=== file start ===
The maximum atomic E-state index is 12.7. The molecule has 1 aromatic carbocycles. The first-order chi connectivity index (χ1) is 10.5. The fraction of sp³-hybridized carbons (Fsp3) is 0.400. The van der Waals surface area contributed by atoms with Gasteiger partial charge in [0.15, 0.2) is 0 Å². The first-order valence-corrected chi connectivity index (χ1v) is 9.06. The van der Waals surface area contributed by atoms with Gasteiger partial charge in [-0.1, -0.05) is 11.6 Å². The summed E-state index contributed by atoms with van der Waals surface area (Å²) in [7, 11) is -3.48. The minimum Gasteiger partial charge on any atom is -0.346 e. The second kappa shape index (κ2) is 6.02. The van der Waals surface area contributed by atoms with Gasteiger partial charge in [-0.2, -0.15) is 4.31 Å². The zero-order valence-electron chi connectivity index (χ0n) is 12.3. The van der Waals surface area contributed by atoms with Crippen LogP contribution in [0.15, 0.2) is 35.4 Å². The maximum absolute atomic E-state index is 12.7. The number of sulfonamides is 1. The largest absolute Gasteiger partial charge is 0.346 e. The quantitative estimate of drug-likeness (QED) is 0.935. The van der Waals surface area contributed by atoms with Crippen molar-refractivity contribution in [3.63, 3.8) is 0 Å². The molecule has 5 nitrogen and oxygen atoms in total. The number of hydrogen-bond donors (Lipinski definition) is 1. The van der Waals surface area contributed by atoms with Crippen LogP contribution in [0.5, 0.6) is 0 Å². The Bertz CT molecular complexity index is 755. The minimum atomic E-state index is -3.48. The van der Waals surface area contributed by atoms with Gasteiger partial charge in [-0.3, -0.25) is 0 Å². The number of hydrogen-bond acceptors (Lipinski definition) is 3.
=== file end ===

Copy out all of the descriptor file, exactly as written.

The maximum atomic E-state index is 12.7. The molecule has 1 aromatic carbocycles. The first-order chi connectivity index (χ1) is 10.5. The fraction of sp³-hybridized carbons (Fsp3) is 0.400. The van der Waals surface area contributed by atoms with Gasteiger partial charge in [0.15, 0.2) is 0 Å². The first-order valence-corrected chi connectivity index (χ1v) is 9.06. The van der Waals surface area contributed by atoms with Gasteiger partial charge in [-0.1, -0.05) is 11.6 Å². The summed E-state index contributed by atoms with van der Waals surface area (Å²) in [7, 11) is -3.48. The minimum Gasteiger partial charge on any atom is -0.346 e. The second kappa shape index (κ2) is 6.02. The van der Waals surface area contributed by atoms with Gasteiger partial charge in [-0.2, -0.15) is 4.31 Å². The zero-order valence-electron chi connectivity index (χ0n) is 12.3. The van der Waals surface area contributed by atoms with Crippen LogP contribution in [0.15, 0.2) is 35.4 Å². The maximum absolute atomic E-state index is 12.7. The number of sulfonamides is 1. The largest absolute Gasteiger partial charge is 0.346 e. The quantitative estimate of drug-likeness (QED) is 0.935. The van der Waals surface area contributed by atoms with Crippen molar-refractivity contribution in [3.63, 3.8) is 0 Å². The molecule has 5 nitrogen and oxygen atoms in total. The number of hydrogen-bond donors (Lipinski definition) is 1. The van der Waals surface area contributed by atoms with Crippen LogP contribution in [0.5, 0.6) is 0 Å². The Bertz CT molecular complexity index is 755. The minimum atomic E-state index is -3.48. The van der Waals surface area contributed by atoms with Gasteiger partial charge in [-0.3, -0.25) is 0 Å². The number of hydrogen-bond acceptors (Lipinski definition) is 3.